Code Jam 2015 is close, so I wanna practice resolving Hacker cup 2015’s problems. Let’s begin.

## Homework

The problem introduces the term primacity as:

Let $I_{m}$ an integer positive and $P_{n}$ a prime number, the primacity of $I_{m}$ is the amount of $P_{n}$ which divides it.

For example: Let $I = 550$, its primacity is $3$ becuase ${2, 5 \mbox{ and } 11}$ divide it.

The problem ask us: Given 3 numbers $A, B \mbox{ and } K$, how many integers in the inclusive range $[A, B]$ have a primacity of exactly $K$

Constraints:

$1 \leq T \leq 100$ , Let $T$ the number of test cases
$2 \leq A \leq B \leq 10^7$
$1 \leq K \leq 10^9$

Clearly, we need to have a list of primes numbers for used later, we can use a modified of the Sieve of Eratosthenes. Let $L$ an array with length $10^7+1$ with initialized values of 0, the principle idea here is that each time that we found a $P_{n}$ in the sieve we increment by $1$ to $L[P_{n}]$ thought $L[iP_{n}]$, where $i$ is a number lesser than $\frac{10^7}{P_{n}}$. Then, when we ask if $I_{m}$ in the interval $[A, B]$ has primacity $K$, just we need to check out if $I_{m}==L[I_{m}]$. After that only we increment an $r$ by 1 each time that last statement is true for get the final answer. The complexity of this task is the same than the Sieve: $\mathcal{O}(n\log{}n)$ for the integers $1 \mbox{ to } n$.

## Autocomplete

In layman’s terms the problem asks us:

If you have $N$ distinct words in a dictionary, What’s the sum up for each smallest non-empty prefix of the word for autocomplete it. Where $1 \leq N \leq 100 000$

As the problem said, we need get the smallest non-empty prefix, so we are talking about a Trie. The time insertion is of course $\mathcal{O}(L)$, where $L$ is the length of the word. Apart of the trie, we initialize two arrrays $step[i]$ and $deep\mbox{_}word[i]$ both in 0’s. So when we are inserting the word in the trie, we take a $x$ initialized in 0, then we equal $x$ in the trie $(x, i)$ and we increment $step[x]$ by one. What happen if $step[x] = 1$? It does mean that the answer is $deep\mbox{_}word[x]$ because already we found the smallest non-empty prefix, in otherwise, the answer will be the length complete of the word.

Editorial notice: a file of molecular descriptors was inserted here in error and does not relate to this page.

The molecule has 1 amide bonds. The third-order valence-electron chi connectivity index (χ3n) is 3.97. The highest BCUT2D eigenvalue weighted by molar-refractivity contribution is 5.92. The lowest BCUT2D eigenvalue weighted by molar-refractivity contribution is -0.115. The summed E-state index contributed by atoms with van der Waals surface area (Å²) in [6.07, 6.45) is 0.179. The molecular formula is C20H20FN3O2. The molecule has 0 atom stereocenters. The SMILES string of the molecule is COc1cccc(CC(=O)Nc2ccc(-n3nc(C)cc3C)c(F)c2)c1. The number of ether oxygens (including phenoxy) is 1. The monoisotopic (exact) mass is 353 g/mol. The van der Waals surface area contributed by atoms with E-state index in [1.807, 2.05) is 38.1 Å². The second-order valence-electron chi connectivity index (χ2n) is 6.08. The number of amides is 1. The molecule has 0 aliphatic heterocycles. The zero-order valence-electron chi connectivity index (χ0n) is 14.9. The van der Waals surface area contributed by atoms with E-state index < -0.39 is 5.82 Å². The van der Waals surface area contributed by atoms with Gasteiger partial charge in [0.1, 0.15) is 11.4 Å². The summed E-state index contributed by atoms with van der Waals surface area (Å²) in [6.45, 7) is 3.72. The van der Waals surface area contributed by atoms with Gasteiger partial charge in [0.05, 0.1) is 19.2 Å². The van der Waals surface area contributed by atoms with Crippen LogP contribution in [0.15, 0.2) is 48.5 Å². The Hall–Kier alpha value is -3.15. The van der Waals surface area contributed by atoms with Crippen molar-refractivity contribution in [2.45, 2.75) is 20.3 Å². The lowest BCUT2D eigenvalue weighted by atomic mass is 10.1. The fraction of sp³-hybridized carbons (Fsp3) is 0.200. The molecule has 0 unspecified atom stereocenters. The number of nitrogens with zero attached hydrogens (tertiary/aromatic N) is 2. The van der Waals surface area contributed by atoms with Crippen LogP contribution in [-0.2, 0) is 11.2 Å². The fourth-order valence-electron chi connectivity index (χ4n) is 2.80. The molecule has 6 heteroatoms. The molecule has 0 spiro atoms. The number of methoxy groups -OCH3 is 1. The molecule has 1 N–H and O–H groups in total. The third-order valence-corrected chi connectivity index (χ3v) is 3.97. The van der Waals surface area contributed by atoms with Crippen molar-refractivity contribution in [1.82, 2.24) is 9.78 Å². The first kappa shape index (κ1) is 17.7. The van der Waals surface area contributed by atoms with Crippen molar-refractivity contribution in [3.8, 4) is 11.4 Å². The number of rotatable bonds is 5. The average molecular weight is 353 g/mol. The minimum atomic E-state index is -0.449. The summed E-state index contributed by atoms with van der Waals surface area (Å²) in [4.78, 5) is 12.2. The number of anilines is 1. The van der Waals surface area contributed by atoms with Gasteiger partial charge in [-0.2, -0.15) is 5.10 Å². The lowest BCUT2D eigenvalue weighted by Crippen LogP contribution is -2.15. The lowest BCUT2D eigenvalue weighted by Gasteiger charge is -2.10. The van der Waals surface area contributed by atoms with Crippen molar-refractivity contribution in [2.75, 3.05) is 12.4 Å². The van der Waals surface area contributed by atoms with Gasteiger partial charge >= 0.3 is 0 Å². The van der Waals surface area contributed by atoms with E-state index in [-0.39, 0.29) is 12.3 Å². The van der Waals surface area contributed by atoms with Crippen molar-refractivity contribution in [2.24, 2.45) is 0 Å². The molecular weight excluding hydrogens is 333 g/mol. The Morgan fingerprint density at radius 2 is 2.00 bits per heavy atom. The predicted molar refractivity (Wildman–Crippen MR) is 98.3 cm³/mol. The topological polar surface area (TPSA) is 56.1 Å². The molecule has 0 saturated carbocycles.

The worst case is when we need to type all the word, so the total complexity of the problem is $\mathcal{O}(M)$, where $M = \sum_{i=0}^{n} L_{i}$.

## Winning at Sports

We have scores are denoted by two hyphen-separated integers $x-y$ where $x$ is you and you always win. Then, the problem introduces two terms:

Stress-free victory: You score the first point and from then on you always have more points than your opponent.

Stressful victory: You never have more points than your opponent until after their score is equal to their final score.

Then the problem asks us: Given the final score of a game of Sports, how many ways could you arrange the order in which the points are scored such that you secure a stress-free or stressful win?

We can resolve this problem using dynamic programming technique. The solution is both case are similar, but the conditions change.

Let $A \mbox{ y } B$ the final score, then for stress-free victory we have:

stress_free($a$, $b$) if ($a \leq b$) return 0, because it’s not a stress-free victory
stress_free($a$, $b$) if ($a > A \ || \ b > B$) return 0, becuase it’s not a stress-free victory
stress_free($a$, $b$) if ($% $) rerturn 1, because it’s a stress-free victory
dp[$a$][$b$] = stress_free($a+1$, $b$) + stress_free($a$, $b+1$)

For stressful:

stress_free($a$, $b$) if ($a > b$) return 0, because it’s not a stressful victory
stress_free($a$, $b$) if ($a > A \ || \ b > B$) return 0, becuase it’s not a stressful victory
stress_free($a$, $b$) if ($b == B$) rerturn 1, because it’s a stressful victory
dp[$a$][$b$] = stressful($a+1$, $b$) + stressful($a$, $b+1$)

This is a kind Graph coloring problem. The employees are the nodes, so we build a vector with adjacency list to save the relation. We use dynamic programming technique to dertemine the sum of all the colors $DP[MAXN][MAXK]$, what it is MAXK? It is the maximum numbers of colors for each node, so we’ll assume that max color is 32, in otherwise, we will not able to compute it.
For each node we go through all its parents, and after we go throught [1, 32> possible chromatic number, actually we do something like Dijkstra’s algorithm. We have a variable $tmp = \infty$, so $tmp = \min{(tmp, solving(next, j))}$. After that just we add up $DP[a][b] += tmp$
The complexity of the problem is $\mathcal{O}(n)$, thanks to the DP.